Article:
One by One [ 1 x 1 ] Convolution - counter-intuitively useful

Whenever I discuss or show GoogleNet architecture, one question always comes up -

"Why 1x1 convolution ? Is it not redundant ?

Convolution with Kernel of size 3x3 Convolution with Kernel of size 1x1

left : Convolution with kernel of size 3x3 right : Convolution with kernel of size 1x1

Simple Answer

Most simplistic explanation would be that 1x1 convolution leads to dimension reductionality. For example, an image of 200 x 200 with 50 features on convolution with 20 filters of 1x1 would result in size of 200 x 200 x 20. But then again, is this is the best way to do dimensionality reduction in the convoluational neural network? What about the efficacy vs efficiency?

Complex Answer

Feature transformation

Although 1x1 convolution is a ‘feature pooling’ technique, there is more to it than just sum pooling of features across various channels/feature-maps of a given layer. 1x1 convolution acts like coordinate-dependent transformation in the filter space[1]. It is important to note here that this transformation is strictly linear, but in most of application of 1x1 convolution, it is succeeded by a non-linear activation layer like ReLU. This transformation is learned through the (stochastic) gradient descent. But an important distinction is that it suffers with less over-fitting due to smaller kernel size (1x1).

Deeper Network

One by One convolution was first introduced in this paper titled Network in Network. In this paper, the author’s goal was to generate a deeper network without simply stacking more layers. It replaces few filters with a smaller perceptron layer with mixture of 1x1 and 3x3 convolutions. In a way, it can be seen as “going wide” instead of “deep”, but it should be noted that in machine learning terminology, ‘going wide’ is often meant as adding more data to the training. Combination of 1x1 (x F) convolution is mathematically equivalent to a multi-layer perceptron.[2].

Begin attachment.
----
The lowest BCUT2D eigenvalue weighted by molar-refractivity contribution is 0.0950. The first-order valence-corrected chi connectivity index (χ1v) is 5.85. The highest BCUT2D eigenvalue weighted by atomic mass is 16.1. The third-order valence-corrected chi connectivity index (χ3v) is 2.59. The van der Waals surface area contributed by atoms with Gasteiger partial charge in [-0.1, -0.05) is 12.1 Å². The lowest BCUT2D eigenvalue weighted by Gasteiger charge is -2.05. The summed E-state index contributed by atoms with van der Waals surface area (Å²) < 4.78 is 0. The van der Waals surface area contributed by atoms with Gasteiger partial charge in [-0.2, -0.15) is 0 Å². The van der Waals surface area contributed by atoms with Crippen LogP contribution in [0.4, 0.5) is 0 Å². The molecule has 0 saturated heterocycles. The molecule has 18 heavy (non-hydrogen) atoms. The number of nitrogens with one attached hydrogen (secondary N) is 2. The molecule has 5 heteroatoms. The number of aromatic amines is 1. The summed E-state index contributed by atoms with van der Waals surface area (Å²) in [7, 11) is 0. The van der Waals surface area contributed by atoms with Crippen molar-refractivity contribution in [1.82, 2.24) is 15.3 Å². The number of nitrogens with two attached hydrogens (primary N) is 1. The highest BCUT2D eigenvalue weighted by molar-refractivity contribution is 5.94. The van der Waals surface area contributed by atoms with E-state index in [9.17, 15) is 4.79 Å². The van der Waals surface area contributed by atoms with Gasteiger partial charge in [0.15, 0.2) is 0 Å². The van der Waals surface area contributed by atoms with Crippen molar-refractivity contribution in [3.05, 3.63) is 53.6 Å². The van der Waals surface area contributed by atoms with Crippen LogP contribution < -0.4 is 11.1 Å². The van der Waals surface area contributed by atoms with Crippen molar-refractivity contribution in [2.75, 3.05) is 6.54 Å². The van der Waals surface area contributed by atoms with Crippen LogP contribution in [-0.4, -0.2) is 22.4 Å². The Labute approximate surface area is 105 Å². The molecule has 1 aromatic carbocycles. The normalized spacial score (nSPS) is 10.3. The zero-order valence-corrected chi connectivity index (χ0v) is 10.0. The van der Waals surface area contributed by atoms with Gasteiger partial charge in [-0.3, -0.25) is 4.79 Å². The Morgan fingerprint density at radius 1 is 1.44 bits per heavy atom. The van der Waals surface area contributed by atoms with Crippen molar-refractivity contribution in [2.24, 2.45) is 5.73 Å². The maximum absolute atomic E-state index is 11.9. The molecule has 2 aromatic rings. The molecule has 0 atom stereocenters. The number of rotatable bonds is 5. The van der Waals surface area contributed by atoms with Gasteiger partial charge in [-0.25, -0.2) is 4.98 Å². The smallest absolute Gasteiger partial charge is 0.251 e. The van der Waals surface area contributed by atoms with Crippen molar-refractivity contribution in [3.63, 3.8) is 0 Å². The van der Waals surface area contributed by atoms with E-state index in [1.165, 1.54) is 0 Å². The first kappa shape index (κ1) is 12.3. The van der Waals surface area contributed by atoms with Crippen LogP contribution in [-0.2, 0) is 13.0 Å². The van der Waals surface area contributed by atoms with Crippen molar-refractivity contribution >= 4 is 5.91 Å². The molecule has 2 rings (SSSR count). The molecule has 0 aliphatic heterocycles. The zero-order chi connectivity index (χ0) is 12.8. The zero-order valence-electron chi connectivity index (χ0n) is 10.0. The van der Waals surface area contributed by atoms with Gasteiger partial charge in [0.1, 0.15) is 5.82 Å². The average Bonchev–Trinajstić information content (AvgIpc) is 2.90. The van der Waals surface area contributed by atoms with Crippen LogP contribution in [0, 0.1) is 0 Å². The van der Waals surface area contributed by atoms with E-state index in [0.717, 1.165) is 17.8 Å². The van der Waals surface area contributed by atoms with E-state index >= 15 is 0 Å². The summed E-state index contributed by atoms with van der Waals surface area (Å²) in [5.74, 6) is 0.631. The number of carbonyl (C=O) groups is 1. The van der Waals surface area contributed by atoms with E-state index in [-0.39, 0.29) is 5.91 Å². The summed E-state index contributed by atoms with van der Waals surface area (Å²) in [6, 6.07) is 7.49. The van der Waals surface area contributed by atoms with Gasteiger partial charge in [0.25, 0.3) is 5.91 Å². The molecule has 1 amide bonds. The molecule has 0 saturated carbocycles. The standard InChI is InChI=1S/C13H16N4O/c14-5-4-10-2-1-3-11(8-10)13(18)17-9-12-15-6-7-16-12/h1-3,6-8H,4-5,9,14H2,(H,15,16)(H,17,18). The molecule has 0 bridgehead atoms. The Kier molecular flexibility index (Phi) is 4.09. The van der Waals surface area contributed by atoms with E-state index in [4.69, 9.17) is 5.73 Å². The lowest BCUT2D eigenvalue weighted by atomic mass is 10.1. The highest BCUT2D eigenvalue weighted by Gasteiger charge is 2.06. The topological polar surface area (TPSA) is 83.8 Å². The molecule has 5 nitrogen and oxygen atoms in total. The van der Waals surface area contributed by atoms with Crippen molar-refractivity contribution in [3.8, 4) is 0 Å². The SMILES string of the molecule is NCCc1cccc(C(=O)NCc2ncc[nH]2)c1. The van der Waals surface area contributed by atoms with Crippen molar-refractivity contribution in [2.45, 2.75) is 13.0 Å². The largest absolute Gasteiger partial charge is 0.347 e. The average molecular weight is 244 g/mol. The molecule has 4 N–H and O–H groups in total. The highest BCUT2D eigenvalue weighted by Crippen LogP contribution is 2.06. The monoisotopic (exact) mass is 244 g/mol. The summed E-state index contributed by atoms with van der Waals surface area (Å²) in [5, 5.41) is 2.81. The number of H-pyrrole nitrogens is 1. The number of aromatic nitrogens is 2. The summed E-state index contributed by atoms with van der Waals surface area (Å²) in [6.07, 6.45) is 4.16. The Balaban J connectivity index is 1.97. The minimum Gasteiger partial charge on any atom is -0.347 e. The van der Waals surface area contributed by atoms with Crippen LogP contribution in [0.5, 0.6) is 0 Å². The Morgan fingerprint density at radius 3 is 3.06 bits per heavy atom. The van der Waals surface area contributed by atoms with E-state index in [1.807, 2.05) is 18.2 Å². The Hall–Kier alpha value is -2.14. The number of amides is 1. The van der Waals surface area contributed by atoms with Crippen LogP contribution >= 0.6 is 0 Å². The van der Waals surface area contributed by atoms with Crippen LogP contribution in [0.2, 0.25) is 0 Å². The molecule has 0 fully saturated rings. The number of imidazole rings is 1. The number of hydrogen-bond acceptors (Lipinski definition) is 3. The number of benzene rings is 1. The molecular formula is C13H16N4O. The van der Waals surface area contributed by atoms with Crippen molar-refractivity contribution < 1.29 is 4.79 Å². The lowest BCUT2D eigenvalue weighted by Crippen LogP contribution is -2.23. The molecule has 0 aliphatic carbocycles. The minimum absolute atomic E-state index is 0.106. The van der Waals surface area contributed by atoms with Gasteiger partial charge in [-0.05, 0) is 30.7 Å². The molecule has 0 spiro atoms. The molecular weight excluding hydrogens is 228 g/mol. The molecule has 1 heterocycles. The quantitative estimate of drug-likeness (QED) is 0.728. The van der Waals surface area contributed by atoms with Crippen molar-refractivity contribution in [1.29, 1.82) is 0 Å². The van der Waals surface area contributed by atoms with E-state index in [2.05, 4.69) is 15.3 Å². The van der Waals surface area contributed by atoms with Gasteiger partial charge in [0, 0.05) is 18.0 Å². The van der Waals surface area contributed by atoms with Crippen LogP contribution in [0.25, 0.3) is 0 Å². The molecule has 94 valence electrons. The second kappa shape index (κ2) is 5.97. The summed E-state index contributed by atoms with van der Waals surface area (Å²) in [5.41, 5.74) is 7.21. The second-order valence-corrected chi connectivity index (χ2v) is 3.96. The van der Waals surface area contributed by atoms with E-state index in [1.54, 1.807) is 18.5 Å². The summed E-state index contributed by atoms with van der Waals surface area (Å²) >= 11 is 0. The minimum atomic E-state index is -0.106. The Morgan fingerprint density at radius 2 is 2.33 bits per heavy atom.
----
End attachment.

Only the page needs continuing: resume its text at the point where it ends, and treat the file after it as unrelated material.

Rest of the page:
Inception Module

In GoogLeNet architecture, 1x1 convolution is used for two purposes

  • To make network deep by adding an “inception module” like Network in Network paper, as described above.
  • To reduce the dimensions inside this “inception module”.
  • To add more non-linearity by having ReLU immediately after every 1x1 convolution.

Here is the scresnshot from the paper, which elucidates above points :

1x1 convolutions in GoogLeNet

1x1 convolutions in GoogLeNet

It can be seen from the image on the right, that 1x1 convolutions (in yellow), are specially used before 3x3 and 5x5 convolution to reduce the dimensions. It should be noted that a two step convolution operation can always to combined into one, but in this case and in most other deep learning networks, convolutions are followed by non-linear activation and hence convolutions are no longer linear operators and cannot be combined.

In designing such a network, it is important to note that initial convolution kernel should be of size larger than 1x1 to have a receptive field capable of capturing locally spatial information. According to the NIN paper, 1x1 convolution is equivalent to cross-channel parametric pooling layer. From the paper - “This cascaded cross channel parameteric pooling structure allows complex and learnable interactions of cross channel information”.

Cross channel information learning (cascaded 1x1 convolution) is biologically inspired because human visual cortex have receptive fields (kernels) tuned to different orientation. For e.g

different orientation tuned receptive field profiles in the human visual cortex

Different orientation tuned receptive field profiles in the human visual cortex Source

More Uses

  • 1x1 Convolution can be combined with Max pooling

Pooling with 1x1 convolution Pooling with 1x1 convolution

  • 1x1 Convolution with higher strides leads to even more redution in data by decreasing resolution, while losing very little non-spatially correlated information.

1x1 convolution with strides 1x1 convolution with strides

  • Replace fully connected layers with 1x1 convolutions as Yann LeCun believes they are the same -

    In Convolutional Nets, there is no such thing as “fully-connected layers”. There are only convolution layers with 1x1 convolution kernels and a full connection table. – Yann LeCun

Convolution gif images generated using this wonderful code, more images on 1x1 convolutions and 3x3 convolutions can be found here

Written on March 25, 2016